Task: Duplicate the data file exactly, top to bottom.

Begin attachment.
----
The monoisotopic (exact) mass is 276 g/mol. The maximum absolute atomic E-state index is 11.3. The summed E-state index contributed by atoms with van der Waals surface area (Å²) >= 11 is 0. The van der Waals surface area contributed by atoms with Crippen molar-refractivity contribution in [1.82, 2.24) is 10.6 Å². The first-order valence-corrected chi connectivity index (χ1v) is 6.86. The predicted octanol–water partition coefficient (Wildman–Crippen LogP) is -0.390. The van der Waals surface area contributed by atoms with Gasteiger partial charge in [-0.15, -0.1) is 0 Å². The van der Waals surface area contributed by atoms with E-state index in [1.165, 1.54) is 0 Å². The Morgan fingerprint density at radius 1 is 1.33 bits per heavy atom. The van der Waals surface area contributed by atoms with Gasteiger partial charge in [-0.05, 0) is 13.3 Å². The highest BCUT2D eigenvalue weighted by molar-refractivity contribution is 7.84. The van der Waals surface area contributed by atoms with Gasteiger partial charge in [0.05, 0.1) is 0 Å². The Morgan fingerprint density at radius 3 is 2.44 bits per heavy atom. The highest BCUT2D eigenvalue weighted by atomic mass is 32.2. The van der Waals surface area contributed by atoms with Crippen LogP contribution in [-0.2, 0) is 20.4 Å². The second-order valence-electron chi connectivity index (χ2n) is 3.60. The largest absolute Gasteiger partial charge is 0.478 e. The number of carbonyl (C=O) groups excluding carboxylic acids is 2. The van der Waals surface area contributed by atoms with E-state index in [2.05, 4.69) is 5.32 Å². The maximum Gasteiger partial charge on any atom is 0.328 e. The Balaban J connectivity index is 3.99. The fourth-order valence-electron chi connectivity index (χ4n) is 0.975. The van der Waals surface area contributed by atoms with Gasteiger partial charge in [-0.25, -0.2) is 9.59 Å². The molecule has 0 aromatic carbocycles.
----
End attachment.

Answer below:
The monoisotopic (exact) mass is 276 g/mol. The maximum absolute atomic E-state index is 11.3. The summed E-state index contributed by atoms with van der Waals surface area (Å²) >= 11 is 0. The van der Waals surface area contributed by atoms with Crippen molar-refractivity contribution in [1.82, 2.24) is 10.6 Å². The first-order valence-corrected chi connectivity index (χ1v) is 6.86. The predicted octanol–water partition coefficient (Wildman–Crippen LogP) is -0.390. The van der Waals surface area contributed by atoms with Gasteiger partial charge in [-0.15, -0.1) is 0 Å². The van der Waals surface area contributed by atoms with E-state index in [1.165, 1.54) is 0 Å². The Morgan fingerprint density at radius 1 is 1.33 bits per heavy atom. The van der Waals surface area contributed by atoms with Gasteiger partial charge in [-0.05, 0) is 13.3 Å². The highest BCUT2D eigenvalue weighted by molar-refractivity contribution is 7.84. The van der Waals surface area contributed by atoms with Gasteiger partial charge in [0.05, 0.1) is 0 Å². The Morgan fingerprint density at radius 3 is 2.44 bits per heavy atom. The highest BCUT2D eigenvalue weighted by atomic mass is 32.2. The van der Waals surface area contributed by atoms with Crippen LogP contribution in [-0.2, 0) is 20.4 Å². The second-order valence-electron chi connectivity index (χ2n) is 3.60. The largest absolute Gasteiger partial charge is 0.478 e. The number of carbonyl (C=O) groups excluding carboxylic acids is 2. The van der Waals surface area contributed by atoms with E-state index in [2.05, 4.69) is 5.32 Å². The maximum Gasteiger partial charge on any atom is 0.328 e. The Balaban J connectivity index is 3.99. The fourth-order valence-electron chi connectivity index (χ4n) is 0.975. The van der Waals surface area contributed by atoms with Gasteiger partial charge in [-0.25, -0.2) is 9.59 Å². The molecule has 0 aromatic carbocycles.